It’s thanks to him, her joy –
For were it left to lefty types
Then tower blocks ahoy !
She sits on her balcony under the sun
Over the flagstone square –
And curses the Tories, but knows they’ve won –
For she’d rather be here than there.

Go See the Elephant

Armed Forces by Tom Pogson

Go See the Elephant

Hey kid, did I tell of my time in the Gobi,
And the camel that tried to eat my sock ?
Or how ’bout cycling to Nairobi ?
Or the Outback, when it was still Ayres Rock ?

I did ?  Then why’s you still here ?
Just lis’ning to me rabbitting on so ?
I like to see you, but just disappear.
Shouldn’t you have places to go ?

Just walk out the door, right now,
And walk down to end of the block,
Turn left, don’t stop till Curacao,
By way of Seoul and Plymouth Rock.

And when you go, do not look back,
There’s more than enough out there to see.
You’ll come home by a diff’rent track,
By Bloemfontein or Waikiki.

Don’t you wanna hit the road, Jack ?
Mandalay or Timbucktoo ?
I’m too old, I won’t be going back,
But just what’s keeping you ?

Here, take my itchy feet,
Cos I can’t use them, so you must.
And walk them through the desert heat
And wear them out with wanderlust.

Monte Rosa

Monte Rosa

Hamburg built, to take the Germans
Down to Argentina.
A prize of war, she soon was serving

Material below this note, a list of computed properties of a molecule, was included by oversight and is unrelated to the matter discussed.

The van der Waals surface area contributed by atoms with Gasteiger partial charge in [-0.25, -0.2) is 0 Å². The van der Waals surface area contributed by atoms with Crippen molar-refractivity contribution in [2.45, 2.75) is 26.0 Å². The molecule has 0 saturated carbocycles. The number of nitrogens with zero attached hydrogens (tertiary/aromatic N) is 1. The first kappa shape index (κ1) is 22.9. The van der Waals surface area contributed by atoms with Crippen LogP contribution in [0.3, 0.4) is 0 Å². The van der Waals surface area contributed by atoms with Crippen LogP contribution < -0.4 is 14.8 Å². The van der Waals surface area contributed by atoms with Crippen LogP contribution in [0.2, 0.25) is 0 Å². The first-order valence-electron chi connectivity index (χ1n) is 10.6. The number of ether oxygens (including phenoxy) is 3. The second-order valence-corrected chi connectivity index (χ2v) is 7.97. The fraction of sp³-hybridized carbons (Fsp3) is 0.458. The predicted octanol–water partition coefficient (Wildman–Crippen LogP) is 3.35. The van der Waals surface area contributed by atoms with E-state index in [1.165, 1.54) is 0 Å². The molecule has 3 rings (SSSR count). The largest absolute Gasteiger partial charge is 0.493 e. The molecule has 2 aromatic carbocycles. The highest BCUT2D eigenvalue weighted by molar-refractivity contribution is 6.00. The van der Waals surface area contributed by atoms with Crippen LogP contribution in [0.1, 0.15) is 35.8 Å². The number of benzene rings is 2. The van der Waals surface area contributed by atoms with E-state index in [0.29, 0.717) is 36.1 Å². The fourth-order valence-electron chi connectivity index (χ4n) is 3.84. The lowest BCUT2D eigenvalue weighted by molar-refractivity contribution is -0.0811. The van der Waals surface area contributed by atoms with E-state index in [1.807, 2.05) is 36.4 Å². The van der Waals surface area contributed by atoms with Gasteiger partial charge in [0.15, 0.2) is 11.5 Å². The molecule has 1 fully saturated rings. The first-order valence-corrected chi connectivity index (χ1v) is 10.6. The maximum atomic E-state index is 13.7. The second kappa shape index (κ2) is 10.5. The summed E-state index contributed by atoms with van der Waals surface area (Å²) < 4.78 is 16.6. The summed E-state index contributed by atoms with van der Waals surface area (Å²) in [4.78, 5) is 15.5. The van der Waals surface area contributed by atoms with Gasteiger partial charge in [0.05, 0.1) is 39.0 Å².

Those who thought the grass was greener.

In her life, she’d carried Jews to Auschwitz,
But that’s over now.
Now she carried demobbed troops about,
A thousand berths from stern to prow.

Renamed for a Cotswolds river,
Some say that’s bad luck –
Fortune, though, would soon deliver
When her new name really stuck.

Under-occupied in Kingston,
Looking for some cash,
A bill in Parliament that worried some
Enough to make a dash.

She didn’t carry most who followed those,
Yet hers the fame –
The right ship at the right time, I suppose,
And with a poet’s name.


Photo by Tom Fisk on


Downriver, below the final bridge,
The last of the swans patrol –
To meet the early terns, who reach
Only this far from their native shoal.
Passing strangers, side-by-side,
Sharing the brackish tide.

Up-ocean, above the muddy flats,
The first of the mussels are found
To meet the sticklebacks and sprats,
On the down-stream, up-bore bound.
Passing currents, slow and wide,
Sharing the brackish tide.